Martin McGuiness IRA bomb footage strengthens belief of Claudy families

People whose lives were devastated by the Claudy bombings have had their convictions that Martin McGuinness was involved strengthened by new footage showing him involved with a car bomb only four months earlier.

Saturday, 7th September 2019, 7:00 am
IRA men, one of whom is allegedly Martin McGuinness, load what appears to be components for an explosive device into a car in Derry in 1972. Photo: BBC NI Spotlight.

Victims spoke out after BBC Spotlight revealed film of IRA members assembling a car bomb in Londonderry in 1972, with Mr McGuinness clearly appearing to be part of the unit.

The footage from a US source, which was never before broadcast, was shot on March 21, 1972. Just over four months later, on July 31, 1972, three no-warning bombs exploded about 10 miles outside Londonderry in the village of Claudy, killing nine people, two of whom were children.

Although it never claimed responsibility, and nobody was ever convicted, the authorities found the IRA was responsible.

Claudy bomb survivor Mary Hamilton and David Temple, whose brother William was killed in the attack, attending the memorial to those killed on the 40th Anniversary of the atrocity. Photo: Colm Lenaghan/Pacemaker

Former UUP councillor Mary Hamilton was seriously injured in the Claudy attack and still suffers serious pain daily as a result.

“This footage just makes us feel that what we said all along was true - that Martin McGuinness was involved in the Claudy bombing,” she said.

Mr McGuinness, the former deputy first minister, promised to meet the Claudy families many times to discuss the matter, she said. “But he never did.”

“That footage would have been just before the Claudy bombing. And if he did that one he might have done others.

“We still say that he was closely involved in the Claudy bombing, that he was second in command of the IRA in the area at that time.”

Although Mr McGuinness said he was proud of being an IRA commander in Londonderry in the early 1970s, she added: “He never did [admit it] to us.”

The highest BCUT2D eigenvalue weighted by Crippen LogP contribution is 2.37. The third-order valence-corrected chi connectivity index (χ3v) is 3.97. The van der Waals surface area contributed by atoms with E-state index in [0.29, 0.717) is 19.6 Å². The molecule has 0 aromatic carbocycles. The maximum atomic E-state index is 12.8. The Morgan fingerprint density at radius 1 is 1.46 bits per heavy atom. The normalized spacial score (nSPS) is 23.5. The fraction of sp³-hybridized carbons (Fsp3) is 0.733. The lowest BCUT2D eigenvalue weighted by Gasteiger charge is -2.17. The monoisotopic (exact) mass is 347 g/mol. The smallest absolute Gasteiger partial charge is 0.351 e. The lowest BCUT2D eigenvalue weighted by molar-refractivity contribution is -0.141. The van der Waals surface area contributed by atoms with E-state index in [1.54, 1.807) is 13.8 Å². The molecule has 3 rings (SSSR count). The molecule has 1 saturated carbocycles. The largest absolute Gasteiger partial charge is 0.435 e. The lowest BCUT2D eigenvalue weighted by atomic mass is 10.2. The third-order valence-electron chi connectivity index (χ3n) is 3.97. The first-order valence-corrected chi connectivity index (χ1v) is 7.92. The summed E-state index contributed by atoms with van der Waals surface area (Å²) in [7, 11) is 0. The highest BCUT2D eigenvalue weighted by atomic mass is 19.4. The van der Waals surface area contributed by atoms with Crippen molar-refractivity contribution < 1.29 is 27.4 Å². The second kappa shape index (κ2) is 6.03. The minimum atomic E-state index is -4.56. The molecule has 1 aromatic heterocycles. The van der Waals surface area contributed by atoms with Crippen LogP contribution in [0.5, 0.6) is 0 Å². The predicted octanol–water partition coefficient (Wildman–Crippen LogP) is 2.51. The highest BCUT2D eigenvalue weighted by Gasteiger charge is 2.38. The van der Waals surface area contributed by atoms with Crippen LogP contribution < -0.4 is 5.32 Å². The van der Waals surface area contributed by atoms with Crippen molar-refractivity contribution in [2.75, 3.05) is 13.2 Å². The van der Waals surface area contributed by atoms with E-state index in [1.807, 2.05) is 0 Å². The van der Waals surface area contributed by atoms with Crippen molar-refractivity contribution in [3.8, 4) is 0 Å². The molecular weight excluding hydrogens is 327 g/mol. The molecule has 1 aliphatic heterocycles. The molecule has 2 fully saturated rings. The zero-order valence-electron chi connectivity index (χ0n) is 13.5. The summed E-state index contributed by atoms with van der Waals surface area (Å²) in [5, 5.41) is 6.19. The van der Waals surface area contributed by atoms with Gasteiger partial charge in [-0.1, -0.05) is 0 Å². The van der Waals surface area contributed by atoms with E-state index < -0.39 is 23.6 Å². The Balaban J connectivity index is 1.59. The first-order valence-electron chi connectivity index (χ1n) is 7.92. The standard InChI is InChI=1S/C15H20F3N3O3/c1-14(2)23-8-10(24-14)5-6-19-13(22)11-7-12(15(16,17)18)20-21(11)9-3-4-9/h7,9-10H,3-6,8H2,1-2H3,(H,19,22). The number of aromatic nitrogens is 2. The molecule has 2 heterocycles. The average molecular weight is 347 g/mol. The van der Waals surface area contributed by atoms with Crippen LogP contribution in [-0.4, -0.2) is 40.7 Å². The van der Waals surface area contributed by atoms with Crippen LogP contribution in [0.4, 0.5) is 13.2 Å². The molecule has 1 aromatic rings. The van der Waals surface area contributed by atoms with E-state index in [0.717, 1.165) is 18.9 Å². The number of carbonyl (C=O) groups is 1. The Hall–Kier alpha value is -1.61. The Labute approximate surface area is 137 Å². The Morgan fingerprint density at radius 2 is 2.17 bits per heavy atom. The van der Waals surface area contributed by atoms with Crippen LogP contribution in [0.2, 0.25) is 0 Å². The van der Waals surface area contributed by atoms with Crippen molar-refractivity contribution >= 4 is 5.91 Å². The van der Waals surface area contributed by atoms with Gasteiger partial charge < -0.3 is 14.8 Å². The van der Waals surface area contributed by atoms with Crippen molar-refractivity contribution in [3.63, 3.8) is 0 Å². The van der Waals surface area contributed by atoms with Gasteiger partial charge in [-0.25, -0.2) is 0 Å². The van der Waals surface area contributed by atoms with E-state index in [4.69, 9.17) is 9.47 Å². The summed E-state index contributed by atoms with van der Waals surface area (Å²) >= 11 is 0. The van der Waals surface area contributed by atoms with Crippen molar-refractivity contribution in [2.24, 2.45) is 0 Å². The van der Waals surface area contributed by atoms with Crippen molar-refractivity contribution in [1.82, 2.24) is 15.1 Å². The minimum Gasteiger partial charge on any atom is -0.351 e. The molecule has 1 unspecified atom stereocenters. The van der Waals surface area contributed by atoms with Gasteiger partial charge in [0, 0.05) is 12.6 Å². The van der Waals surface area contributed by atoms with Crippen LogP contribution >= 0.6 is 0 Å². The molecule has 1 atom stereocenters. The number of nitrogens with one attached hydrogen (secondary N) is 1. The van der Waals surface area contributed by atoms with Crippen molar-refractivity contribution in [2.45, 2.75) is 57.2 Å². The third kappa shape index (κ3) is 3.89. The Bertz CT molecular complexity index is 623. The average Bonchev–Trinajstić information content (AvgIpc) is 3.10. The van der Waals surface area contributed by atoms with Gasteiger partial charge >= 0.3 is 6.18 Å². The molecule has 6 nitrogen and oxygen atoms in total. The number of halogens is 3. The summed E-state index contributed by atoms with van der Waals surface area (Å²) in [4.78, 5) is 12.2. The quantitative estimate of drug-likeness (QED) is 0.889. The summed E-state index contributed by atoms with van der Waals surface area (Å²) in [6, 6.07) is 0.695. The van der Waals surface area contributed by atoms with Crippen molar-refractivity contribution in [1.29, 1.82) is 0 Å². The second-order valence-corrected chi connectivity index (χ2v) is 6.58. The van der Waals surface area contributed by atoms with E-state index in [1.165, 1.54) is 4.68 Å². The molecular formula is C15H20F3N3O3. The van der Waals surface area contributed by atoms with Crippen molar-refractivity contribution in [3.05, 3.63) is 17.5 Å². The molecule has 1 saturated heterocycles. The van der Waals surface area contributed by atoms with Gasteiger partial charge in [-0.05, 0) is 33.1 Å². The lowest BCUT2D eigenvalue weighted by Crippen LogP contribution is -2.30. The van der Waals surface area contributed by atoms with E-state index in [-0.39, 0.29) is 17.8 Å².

“He was to come and meet the people of Claudy but he didn’t. He said he didn’t do anything but he didn’t come to meet us.”

David Temple, whose 16-year-old brother William was killed by the bombs while doing milk deliveries, said the footage has also strengthened his convictions about McGuinness.

“That is horrible to hear,” he said of the footage. “But he was always an IRA man and that goes to prove it, along with many other things that he did.

“This takes away everything that was said about him being truthful and honest to the people. I always said he was involved in Claudy. That is why he never wanted to meet the people of Claudy.

“He always said he wanted to meet them... but we knew he was involved in Claudy. The families made repeated requests to meet Mr McGuinness but he would never meet us.”

Mr Temple said he will watch the BBC programme when it airs next week “although it will be hard for me”.

He said his “feelings will be of anger” in relation to what was widely said about Mr McGuinness in his latter years as deputy first minister.

“People said he was this, that and the other, but at the end of the day we always knew his hands were involved in Claudy and many more atrocities.”

A report in The Daily Telegraph in 2017, cited an anonymous source who said that around 2007 police were preparing to quiz Mr McGuinness about the Claudy killings, but that the probe was dropped due to political considerations. Police at the time declined to confirm or deny Mr McGuinness had been in line to be questioned.

Mr Temple said that he had heard this tale “many times”.

The PSNI has said four people were arrested in relation to the atrocity in 2005, but the PPS decided not to prosecute them, and that interviews in 2013 and 2014 failed to yield any new information.

In 2010 Mr McGuinness said he forgot a deathbed conversation he had with an IRA member and priest suspected of playing a leading role the Claudy bombings.

Mr McGuinness told the BBC in 2002 he had never met Fr James Chesney, but in 2010 he revealed they had met.

“It was an omission on my part and it was a mistake,” he said, affirming that he was willing to meet the Claudy families to discuss the matter.

Also in 2010, the police ombudsman said that the police, the Catholic Church and the state conspired to cover up Fr Chesney’s role as an IRA leader and his suspected role in the Claudy bombings,

Mr McGuinness had said he became aware of “justified” complaints that he did not make a public statement at the time of the police ombudsman report.

“I wasn’t in the country when the police ombudsman’s report was issued, but I had decided that the families were entitled to the truth,” he said.

In 2002, Mr McGuinness issued a statement to BBC Northern Ireland current affairs programme Spotlight, saying: “I have never met Father Chesney, nor do I have any knowledge of him other than from media reports.”

• The Troubles - A Secret History will air on BBC One NI on Tuesday at 8.30pm.